Corbusier’s creation : The Tribune India

Corbusier’s creation

AS Chandigarh celebrates the legacy of Le Corbusier 50 years after his death, we look at the city that was envisioned as home to the displaced government of the state of Punjab, which had lost its capital, Lahore, in 1947.

Corbusier’s  creation

The rain-fed Sukhna Lake is a sanctuary for migratory birds. It is akin to the soul of Chandigarh that draws nature-lovers to enjoy its serenity. Photo: Sanjeev Kumar



AS Chandigarh celebrates the legacy of Le Corbusier 50 years after his death, we look at the city that was envisioned as home to the displaced government of the state of Punjab, which had lost its capital, Lahore, in 1947.  

Chandigarh was created in a sparsely populated area that housed a number of villages. Today the modern city seeks UNESCO heritage city status, and its residents enjoy facilities, wide open spaces and roads, the educational institutions and modern architectural heritage.

The first state capital to be built after Partition, Chandigarh had its advocate in Jawaharlal Nehru, with Partap Singh Kairon as its main executor and Le Corbusier as the architect. 

Even as Corbusier and his team gave Chandigarh its concrete shape, it was the residents of the newly formed city who brought it to life. The necessary institutions of governance were created, along with a major educational and health infrastructure, all of which added to the vibrancy of the city.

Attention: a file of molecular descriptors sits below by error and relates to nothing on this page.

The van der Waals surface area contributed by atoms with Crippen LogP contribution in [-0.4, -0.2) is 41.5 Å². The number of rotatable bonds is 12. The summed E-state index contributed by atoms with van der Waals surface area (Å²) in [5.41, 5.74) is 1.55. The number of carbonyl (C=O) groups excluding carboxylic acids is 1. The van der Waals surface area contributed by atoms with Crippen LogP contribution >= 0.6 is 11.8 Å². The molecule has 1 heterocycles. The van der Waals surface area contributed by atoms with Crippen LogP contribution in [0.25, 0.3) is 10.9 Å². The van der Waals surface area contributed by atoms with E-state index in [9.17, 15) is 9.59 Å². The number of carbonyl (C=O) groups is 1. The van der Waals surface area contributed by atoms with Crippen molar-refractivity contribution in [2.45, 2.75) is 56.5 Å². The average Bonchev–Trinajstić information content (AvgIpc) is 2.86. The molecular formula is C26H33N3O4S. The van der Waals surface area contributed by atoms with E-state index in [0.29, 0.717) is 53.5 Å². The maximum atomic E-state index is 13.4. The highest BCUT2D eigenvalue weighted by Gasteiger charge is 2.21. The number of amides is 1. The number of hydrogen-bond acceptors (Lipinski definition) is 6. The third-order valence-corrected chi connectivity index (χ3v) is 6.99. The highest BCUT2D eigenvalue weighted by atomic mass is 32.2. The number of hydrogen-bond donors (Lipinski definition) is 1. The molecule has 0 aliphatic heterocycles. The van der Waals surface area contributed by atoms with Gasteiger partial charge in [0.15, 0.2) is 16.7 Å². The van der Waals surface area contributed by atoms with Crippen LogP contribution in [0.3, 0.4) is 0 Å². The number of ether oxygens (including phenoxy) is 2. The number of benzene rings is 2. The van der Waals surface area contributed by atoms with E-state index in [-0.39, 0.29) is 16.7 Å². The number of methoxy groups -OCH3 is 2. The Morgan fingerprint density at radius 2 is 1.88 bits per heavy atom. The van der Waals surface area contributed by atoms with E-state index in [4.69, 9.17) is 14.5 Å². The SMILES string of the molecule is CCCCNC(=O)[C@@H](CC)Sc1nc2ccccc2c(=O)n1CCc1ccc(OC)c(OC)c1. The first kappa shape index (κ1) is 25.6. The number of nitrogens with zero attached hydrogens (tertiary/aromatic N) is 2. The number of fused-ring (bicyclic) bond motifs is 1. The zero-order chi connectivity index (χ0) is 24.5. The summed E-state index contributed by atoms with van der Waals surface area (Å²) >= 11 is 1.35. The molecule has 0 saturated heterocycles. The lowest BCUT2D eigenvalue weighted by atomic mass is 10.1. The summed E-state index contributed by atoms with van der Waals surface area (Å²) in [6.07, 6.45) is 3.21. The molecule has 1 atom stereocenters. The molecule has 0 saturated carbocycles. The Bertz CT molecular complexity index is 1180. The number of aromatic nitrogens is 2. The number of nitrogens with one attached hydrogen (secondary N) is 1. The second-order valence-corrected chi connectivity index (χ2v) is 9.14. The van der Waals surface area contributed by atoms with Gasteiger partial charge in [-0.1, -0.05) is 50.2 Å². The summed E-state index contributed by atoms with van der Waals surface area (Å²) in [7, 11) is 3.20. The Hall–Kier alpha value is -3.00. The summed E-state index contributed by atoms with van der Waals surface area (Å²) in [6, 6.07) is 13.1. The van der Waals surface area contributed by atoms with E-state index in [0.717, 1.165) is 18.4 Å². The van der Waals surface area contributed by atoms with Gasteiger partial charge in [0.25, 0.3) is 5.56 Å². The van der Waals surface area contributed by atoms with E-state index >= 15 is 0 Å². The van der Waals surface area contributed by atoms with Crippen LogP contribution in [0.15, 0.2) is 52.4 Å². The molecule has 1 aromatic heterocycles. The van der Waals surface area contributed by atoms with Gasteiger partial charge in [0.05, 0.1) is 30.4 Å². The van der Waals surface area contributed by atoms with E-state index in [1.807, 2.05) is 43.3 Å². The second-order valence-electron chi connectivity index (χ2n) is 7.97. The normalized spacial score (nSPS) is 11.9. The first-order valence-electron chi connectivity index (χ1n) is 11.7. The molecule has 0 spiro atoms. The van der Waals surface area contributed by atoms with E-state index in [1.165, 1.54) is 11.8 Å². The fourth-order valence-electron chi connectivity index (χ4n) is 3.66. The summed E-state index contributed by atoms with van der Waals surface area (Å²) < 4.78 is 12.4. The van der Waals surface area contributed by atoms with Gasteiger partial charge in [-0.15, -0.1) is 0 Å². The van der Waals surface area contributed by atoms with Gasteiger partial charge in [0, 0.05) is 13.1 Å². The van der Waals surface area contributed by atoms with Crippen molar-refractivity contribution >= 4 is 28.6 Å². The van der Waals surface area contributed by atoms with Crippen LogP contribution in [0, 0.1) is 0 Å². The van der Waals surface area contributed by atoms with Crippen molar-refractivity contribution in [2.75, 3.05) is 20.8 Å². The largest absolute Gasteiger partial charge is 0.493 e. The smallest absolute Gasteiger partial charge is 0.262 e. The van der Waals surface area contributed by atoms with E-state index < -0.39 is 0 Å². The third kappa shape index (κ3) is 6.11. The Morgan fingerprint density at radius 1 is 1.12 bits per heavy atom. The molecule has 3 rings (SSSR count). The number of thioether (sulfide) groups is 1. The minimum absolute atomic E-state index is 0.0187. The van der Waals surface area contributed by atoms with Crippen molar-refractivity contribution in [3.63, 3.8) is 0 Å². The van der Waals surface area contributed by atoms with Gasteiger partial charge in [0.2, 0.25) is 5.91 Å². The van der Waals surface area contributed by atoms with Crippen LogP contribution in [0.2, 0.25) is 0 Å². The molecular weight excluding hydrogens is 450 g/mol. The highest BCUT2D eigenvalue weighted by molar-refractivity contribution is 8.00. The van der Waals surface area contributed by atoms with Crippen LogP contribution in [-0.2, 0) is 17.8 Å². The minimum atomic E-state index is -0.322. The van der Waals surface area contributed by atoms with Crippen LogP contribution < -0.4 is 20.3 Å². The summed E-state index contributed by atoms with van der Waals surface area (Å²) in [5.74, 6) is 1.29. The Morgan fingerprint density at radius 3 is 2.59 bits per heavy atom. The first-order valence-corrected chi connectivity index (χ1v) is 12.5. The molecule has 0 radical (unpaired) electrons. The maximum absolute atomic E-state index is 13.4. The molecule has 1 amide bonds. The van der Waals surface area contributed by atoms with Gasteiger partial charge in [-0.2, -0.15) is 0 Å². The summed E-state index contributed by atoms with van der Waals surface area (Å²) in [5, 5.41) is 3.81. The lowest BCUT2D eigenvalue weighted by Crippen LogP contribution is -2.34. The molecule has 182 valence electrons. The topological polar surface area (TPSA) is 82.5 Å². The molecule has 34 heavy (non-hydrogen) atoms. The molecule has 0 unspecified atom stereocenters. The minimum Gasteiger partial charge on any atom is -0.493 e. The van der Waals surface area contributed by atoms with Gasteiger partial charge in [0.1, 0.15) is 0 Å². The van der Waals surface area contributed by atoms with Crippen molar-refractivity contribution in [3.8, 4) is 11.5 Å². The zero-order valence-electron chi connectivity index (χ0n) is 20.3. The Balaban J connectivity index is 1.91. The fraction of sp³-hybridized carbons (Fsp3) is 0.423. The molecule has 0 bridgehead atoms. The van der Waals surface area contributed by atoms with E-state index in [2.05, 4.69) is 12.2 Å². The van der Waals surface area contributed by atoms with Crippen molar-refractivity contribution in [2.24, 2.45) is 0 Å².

The original plans, and the ability of the Chandigarh Administration to stick to them with remarkable tenacity in spite of various pressures, have preserved the essence of the city, even as its periphery has seen growth, sometimes haphazard. 

The broad roads of Chandigarh seem natural for the first Indian city to be designed with the automobile in mind. Today it has the highest per-capita registration of motor vehicles in the country, yet it is still possible to commute with minimal discomfort. Some of the most memorable icons are the ones which were not originally planned. Like the Rock Garden, a magnificent colourful creative counterpoint to the rigidity of the straight lines etched in concrete; and the geri route, that raucous road that the young choose to express themselves on. 

The Tribune reported about Chandigarh from Ambala till it shifted the headquarters to the modern city in 1969. In these pages we dig into our archives to present various vignettes of City Beautiful. 


Vital Statistics

  • Total population (2011 census) : 10.55 lakh (2011 census)
  • Population density/km2 (2011 census): 9258
  • State Animal: Indian Grey Mongoose
  • State Bird: Indian Grey Hornbill
  • State Tree: Mango Tree
  • State Flower: Dhak
  • Number of students University: 16,000 — College: 75,000
  • Number of colleges: Government: 5 — Private: 6
  • Number of schools: Government: 109 — Private 82
  • Number of hospitals: Secondary care hospitals: 3 — Dispensaries: 18 — Private clinics: 15  
  • Number of registered vehicles: 11 lakh 
  • Petrol consumption: 1,300 kilo litres per month
  • Number of buses: 450 ( CTU)
  • Number of autos, rickshaws, cycles: 4,000 registered  
  • Road length in km (big + small): approx 1,300 km
  • Green area: 69 green belts, 26 gardens and 1,700 neighbourhood parks

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